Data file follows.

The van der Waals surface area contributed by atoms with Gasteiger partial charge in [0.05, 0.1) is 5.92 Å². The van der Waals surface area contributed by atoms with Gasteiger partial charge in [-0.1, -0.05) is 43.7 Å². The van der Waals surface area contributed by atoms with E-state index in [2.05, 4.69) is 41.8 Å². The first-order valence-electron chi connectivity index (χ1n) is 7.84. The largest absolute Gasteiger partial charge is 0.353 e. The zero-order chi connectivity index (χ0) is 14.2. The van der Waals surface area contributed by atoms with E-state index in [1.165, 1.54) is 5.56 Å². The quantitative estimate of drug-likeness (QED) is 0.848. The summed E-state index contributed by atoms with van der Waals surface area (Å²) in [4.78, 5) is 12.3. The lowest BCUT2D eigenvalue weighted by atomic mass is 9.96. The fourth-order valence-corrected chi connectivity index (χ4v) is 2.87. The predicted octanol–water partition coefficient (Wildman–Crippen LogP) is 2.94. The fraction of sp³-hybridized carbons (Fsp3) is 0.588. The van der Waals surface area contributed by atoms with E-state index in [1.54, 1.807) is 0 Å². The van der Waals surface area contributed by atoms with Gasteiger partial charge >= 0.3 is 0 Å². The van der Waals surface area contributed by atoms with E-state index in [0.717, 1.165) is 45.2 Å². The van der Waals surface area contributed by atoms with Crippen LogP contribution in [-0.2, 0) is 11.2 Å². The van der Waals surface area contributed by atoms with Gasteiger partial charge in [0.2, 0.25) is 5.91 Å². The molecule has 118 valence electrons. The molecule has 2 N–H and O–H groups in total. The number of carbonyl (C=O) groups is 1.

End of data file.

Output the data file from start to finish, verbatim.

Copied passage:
The van der Waals surface area contributed by atoms with Gasteiger partial charge in [0.05, 0.1) is 5.92 Å². The van der Waals surface area contributed by atoms with Gasteiger partial charge in [-0.1, -0.05) is 43.7 Å². The van der Waals surface area contributed by atoms with E-state index in [2.05, 4.69) is 41.8 Å². The first-order valence-electron chi connectivity index (χ1n) is 7.84. The largest absolute Gasteiger partial charge is 0.353 e. The zero-order chi connectivity index (χ0) is 14.2. The van der Waals surface area contributed by atoms with E-state index in [1.165, 1.54) is 5.56 Å². The quantitative estimate of drug-likeness (QED) is 0.848. The summed E-state index contributed by atoms with van der Waals surface area (Å²) in [4.78, 5) is 12.3. The lowest BCUT2D eigenvalue weighted by atomic mass is 9.96. The fourth-order valence-corrected chi connectivity index (χ4v) is 2.87. The predicted octanol–water partition coefficient (Wildman–Crippen LogP) is 2.94. The fraction of sp³-hybridized carbons (Fsp3) is 0.588. The van der Waals surface area contributed by atoms with E-state index in [1.54, 1.807) is 0 Å². The van der Waals surface area contributed by atoms with Gasteiger partial charge >= 0.3 is 0 Å². The van der Waals surface area contributed by atoms with E-state index in [0.717, 1.165) is 45.2 Å². The van der Waals surface area contributed by atoms with Crippen LogP contribution in [-0.2, 0) is 11.2 Å². The van der Waals surface area contributed by atoms with Gasteiger partial charge in [0.2, 0.25) is 5.91 Å². The molecule has 118 valence electrons. The molecule has 2 N–H and O–H groups in total. The number of carbonyl (C=O) groups is 1.